Could Apple be set to challenge Google on its own turf? That’s a very real possibility, according to blogger Robert Scoble, who claims that Apple is preparing to launch its own search engine.
This was a final point in a long Twitter thread about things to expect from Apple at WWDC and beyond. Though this is very much in the ‘beyond’ section, so don’t expect an announcement imminently.
Oh, and a new search engine is coming too. Will Siri finally get "smart?" Hmmm.May 28, 2022
Intriguingly, when quizzed by our sister site TechRadar, Scoble stated that this would be “the most expensive product launch of all time," so it would be a pretty serious undertaking considering the general expense of Apple launches. He told the site that this would likely emerge in January, and that his information was a mixture of conversations with sources and his own deduction.
What isn’t entirely clear is what the scope of this project is. When we think of search engines, we instinctively think of Google, Bing and maybe DuckDuckGo, but search is built into macOS and iOS for finding files, and it’s also where Siri gets its information, so could this be something behind the scenes?
That question was put directly to Scoble on Twitter, and while he said he didn’t know for sure, he indicated that this would be a big thing for Siri in particular:
Don’t know. Where does Siri work today? That is what I am expecting to change.May 28, 2022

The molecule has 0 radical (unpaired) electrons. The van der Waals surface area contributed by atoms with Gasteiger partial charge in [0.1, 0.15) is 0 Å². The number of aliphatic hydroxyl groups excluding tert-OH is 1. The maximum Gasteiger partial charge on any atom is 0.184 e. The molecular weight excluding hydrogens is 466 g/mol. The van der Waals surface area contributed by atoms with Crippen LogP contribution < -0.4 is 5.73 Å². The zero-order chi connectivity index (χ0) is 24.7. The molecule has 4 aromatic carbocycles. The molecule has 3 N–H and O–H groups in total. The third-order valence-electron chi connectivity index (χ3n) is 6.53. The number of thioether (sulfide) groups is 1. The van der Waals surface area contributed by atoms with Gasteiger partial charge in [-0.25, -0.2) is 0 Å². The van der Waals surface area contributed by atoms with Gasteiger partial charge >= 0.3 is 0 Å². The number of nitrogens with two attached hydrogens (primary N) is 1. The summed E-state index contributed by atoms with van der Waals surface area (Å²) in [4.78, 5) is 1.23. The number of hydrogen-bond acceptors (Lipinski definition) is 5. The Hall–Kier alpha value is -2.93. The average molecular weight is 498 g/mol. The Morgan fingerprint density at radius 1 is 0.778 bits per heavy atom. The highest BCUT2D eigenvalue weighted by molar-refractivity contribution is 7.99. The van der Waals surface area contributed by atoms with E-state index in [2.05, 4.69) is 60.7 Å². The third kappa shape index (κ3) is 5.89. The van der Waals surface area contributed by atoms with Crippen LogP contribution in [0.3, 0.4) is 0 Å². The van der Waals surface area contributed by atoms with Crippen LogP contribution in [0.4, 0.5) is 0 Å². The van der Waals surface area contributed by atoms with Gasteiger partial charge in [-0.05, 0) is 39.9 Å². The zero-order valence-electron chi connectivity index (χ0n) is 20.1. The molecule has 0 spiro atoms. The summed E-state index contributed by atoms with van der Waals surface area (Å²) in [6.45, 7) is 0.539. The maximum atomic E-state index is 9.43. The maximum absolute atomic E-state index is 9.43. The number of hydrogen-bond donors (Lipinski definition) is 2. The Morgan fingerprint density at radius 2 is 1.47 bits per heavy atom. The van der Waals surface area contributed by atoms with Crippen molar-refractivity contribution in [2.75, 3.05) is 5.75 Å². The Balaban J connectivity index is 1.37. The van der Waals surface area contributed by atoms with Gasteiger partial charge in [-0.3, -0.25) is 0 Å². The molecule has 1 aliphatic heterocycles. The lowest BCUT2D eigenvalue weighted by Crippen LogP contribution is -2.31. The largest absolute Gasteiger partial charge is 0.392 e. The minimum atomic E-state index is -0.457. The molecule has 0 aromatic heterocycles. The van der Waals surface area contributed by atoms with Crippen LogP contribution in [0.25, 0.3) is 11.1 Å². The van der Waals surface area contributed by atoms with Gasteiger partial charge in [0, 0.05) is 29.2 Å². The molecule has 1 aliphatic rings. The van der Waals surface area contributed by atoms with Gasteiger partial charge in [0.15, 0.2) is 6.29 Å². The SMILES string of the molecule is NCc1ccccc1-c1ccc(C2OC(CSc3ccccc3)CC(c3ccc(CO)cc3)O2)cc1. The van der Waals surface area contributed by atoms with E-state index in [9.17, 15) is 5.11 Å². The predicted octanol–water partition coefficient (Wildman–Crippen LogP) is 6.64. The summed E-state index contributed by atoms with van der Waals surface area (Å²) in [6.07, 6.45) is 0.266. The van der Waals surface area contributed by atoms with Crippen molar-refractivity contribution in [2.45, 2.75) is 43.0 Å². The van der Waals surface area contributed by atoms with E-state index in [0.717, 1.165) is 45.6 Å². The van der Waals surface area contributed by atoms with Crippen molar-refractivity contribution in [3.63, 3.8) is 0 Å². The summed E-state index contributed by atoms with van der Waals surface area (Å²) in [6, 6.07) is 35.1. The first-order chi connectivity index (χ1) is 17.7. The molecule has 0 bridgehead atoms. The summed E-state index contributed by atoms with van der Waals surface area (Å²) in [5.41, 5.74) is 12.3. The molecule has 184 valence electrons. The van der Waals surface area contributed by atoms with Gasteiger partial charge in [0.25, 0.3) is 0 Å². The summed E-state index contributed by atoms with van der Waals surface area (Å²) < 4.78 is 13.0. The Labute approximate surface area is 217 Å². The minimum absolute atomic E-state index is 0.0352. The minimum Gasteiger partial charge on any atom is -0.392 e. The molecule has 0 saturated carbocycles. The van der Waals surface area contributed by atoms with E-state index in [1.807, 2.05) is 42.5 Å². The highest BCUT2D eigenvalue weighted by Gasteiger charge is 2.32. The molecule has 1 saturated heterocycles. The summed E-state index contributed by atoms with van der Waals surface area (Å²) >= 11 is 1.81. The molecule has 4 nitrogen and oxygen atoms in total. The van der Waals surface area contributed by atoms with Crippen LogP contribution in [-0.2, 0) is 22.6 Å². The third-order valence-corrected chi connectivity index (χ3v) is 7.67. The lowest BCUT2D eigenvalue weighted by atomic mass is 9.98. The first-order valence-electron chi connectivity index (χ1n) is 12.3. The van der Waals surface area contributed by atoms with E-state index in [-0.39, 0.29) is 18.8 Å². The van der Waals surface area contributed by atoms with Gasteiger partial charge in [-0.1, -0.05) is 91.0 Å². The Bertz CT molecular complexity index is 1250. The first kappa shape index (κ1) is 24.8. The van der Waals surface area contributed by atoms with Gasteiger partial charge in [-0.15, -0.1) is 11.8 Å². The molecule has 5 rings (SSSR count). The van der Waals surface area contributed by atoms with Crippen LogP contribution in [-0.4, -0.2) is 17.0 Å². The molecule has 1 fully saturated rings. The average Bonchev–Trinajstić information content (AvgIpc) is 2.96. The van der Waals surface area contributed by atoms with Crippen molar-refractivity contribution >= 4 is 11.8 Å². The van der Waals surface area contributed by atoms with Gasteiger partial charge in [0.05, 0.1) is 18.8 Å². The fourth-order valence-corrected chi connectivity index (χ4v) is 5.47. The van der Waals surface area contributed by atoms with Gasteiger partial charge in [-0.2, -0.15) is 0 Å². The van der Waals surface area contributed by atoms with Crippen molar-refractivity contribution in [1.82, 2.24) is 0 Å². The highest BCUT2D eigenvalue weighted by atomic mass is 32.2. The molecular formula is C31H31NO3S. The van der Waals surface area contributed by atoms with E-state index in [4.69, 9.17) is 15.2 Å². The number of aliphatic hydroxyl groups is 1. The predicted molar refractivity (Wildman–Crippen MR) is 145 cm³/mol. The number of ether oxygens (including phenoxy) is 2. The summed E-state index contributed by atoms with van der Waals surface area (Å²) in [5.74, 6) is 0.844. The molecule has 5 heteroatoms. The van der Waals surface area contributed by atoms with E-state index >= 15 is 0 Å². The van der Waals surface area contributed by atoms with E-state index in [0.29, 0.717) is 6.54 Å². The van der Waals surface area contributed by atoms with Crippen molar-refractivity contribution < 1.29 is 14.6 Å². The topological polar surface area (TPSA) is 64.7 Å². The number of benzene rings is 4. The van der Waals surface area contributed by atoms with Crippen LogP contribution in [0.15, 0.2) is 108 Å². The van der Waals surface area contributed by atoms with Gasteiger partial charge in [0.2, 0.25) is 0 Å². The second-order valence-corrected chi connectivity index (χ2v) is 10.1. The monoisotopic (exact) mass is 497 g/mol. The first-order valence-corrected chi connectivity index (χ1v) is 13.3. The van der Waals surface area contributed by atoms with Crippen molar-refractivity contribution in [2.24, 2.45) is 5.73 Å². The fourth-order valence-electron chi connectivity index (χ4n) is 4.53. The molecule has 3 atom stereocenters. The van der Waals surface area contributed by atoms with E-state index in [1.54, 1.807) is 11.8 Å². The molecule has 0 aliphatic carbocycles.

Elsewhere, he expanded on this. “Had dinner six years ago with head of Siri at Apple and he laid out why Siri would need to be rebuilt,” he replied to someone asking about sources. “We haven't seen that rebuild yet. It will come with the headset.”
But what if it’s something bigger than that, and a real alternative to Google? Well, the whole “most expensive product launch” quote certainly points to that, and the financial incentive is definitely there.
While Google’s parent company Alphabet doesn’t directly split its search revenue in an easily digestible form, we know that ad revenue accounted for around $149 billion in 2021, and the lion’s share will be search related.
With Macs, iPads and iPhones now ubiquitous, maybe Apple believes it can genuinely compete, making its own search engine the default in Safari, rather than standing aside for Google.
But doing so isn’t a risk-free endeavor. Google has been the dominant search engine for 22 years now, and alternatives barely have a foothold, even when built by companies not exactly short of R&D funds like Microsoft and Yahoo.
While it doesn’t hurt for Apple to try in theory, the company reportedly takes in over $15 billion a year from Google just for making it the default search engine in Safari. It’s a lot of money to give up for something that could very easily fall flat on its face.
We shall have to see what — if anything — comes to pass in January.